Real Time PCR - Some Basic Principles Introduction
Real time PCR is a laboratory technique that can perform relatively accurate, reliable and reproducible measurements to quantitatively determine the presence of specific gene sequences. Its value is being recognized in a variety of plant science applications, including transgenic (GMO) detection. It is becoming increasingly important to know what percentage of a particular transgene is present in an export shipment, for example. Real time PCR can also be used to support more traditional plant breeding techniques, making the process of distinguishing allelic variations more efficient. This lesson explains the principles of real time PCR and its application in plant breeding and GMO detection.
This lesson assumes you are familiar with conventional PCR methods and builds upon those principles. If, however, you need some background information on conventional PCR, please refer to the Polymerase Chain Reaction lesson. At the completion of this lesson, learners will be able to:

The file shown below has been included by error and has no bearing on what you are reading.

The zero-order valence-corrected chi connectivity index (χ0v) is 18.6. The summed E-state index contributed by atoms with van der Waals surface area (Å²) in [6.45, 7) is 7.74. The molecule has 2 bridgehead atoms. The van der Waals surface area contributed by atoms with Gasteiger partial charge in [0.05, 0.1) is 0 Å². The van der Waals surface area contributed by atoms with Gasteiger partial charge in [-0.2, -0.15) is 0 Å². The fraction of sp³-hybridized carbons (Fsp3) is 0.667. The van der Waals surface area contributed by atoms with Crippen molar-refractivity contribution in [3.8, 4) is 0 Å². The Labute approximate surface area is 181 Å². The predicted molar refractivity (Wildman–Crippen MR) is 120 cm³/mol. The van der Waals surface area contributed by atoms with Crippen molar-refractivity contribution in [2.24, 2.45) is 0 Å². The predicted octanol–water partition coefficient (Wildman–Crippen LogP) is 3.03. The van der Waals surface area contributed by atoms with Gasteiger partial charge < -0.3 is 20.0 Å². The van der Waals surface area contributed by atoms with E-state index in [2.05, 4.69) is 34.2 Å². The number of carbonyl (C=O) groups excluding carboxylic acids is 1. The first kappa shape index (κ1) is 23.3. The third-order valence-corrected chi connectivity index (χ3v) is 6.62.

1. Describe how a GMO can be differentiated from a non-GMO.
2. Define real time PCR and contrast it with the conventional PCR method.
3. Identify and contrast different probe detection systems.
4. Explain in detail, the Taqman system.
5. Analyze the overall strengths and weaknesses of real time PCR.
Development of this lesson was supported in part by USDA Initiative for Future Agriculture and Food Systems (IFAFS) and the Cooperative State Research, Education, & Extension Service, U.S. Dept of Agriculture under Agreement Number 00-52100-9710. Any opinions, findings, conclusions or recommendations expressed in this publication are those of the author(s) and do not necessarily reflect the view of the U.S. Department of Agriculture.
A contribution of the University of Nebraska College of Agricultural Sciences and Natural Resources, Lincoln Nebraska 68583, Journal Series No. 04-13